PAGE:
Construction companies, especially smaller ones, hate when it happens, but many large projects and government contracts require them to have an experience modification rate, or EMR, of no more than 1.00.
The thinking is that a rating above 1.00 would somehow involve a safety risk, and that the lower the EMR, the safer a company’s work practices.
There’s plenty of disagreement over whether this the best and fairest way to look at a company’s safety record and ability to do a job.
Why? Because a company’s EMR is based in part on the size of its payroll. A smaller payroll means fewer dollars to absorb any losses. Thus, a smaller construction firm would potentially see a higher EMR even if its safety record is as good as a larger competitor.
For the record, an e-mod is a numerical expression of a company’s accident and injury record compared with the average among other employers in its industry. More specifically, an e-mod is a ratio of actual to expected losses that occur over a (typically) three-year period: for example, 2018 e-mods are based on loss and payroll data from 2014, 2015 and 2016. (A one-year lag is built into the calculation because the entire cost of claims resulting from serious injuries may not be fully realized for a year.)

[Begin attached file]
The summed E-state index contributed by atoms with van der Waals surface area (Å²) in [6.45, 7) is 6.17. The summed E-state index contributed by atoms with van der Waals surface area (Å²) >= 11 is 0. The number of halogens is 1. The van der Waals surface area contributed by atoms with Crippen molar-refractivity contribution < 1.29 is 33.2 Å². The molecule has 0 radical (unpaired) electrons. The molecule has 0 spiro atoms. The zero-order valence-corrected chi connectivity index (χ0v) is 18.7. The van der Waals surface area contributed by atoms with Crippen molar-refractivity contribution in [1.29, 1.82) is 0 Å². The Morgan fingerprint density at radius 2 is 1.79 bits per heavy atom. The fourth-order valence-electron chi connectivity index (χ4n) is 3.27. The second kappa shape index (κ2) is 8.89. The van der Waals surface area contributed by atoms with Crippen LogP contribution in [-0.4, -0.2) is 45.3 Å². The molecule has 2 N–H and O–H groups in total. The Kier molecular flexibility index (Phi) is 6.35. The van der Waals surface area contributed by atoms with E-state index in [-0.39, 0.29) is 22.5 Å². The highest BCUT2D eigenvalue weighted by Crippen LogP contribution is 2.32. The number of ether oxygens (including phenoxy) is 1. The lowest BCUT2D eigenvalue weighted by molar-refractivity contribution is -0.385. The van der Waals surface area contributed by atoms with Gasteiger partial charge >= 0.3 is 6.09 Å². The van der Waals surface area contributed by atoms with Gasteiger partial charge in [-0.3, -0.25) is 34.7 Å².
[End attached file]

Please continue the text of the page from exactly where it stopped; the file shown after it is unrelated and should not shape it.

In general, a 1.00 EMR is considered average, while a 1.20 EMR would lead to a 20 percent increase in premiums; a 0.80 EMR would result in a 20 percent reduction in premiums. The National Council on Compensation Insurance computes EMRs for all businesses and industries in Colorado.
A high EMR not only hurts a contractor’s ability to land new business but their bottom line, too. Surveys show that more than half of all employers overpay for workers’ compensation insurance, a problem directly linked to miscalculated EMRs.
So, what’s a contractor to do? How can they get their EMR in order and avoid getting disqualified from bidding on certain jobs if their EMR is above 1.00?
Here are four important things you’ll want to consider:
There’s more to all of this, of course, but here’s one more important point to keep in mind about your e-mod:
Even employers that do everything right and have no claims can see their e-mods rise. Why? Because if companies in their industry had a bad year, then everyone shares in the pain.
Scott Carlson is a Vice President at CCIG. Reach him at ScottC@thinkccig.com or 720-330-7925.
CCIG is a Denver-area insurance brokerage with the full-service capabilities of a national brokerage. We do more than make sure you have the right policy. We also help you manage your long-term cost of insurance with our risk and claims management expertise and a commitment to service excellence.
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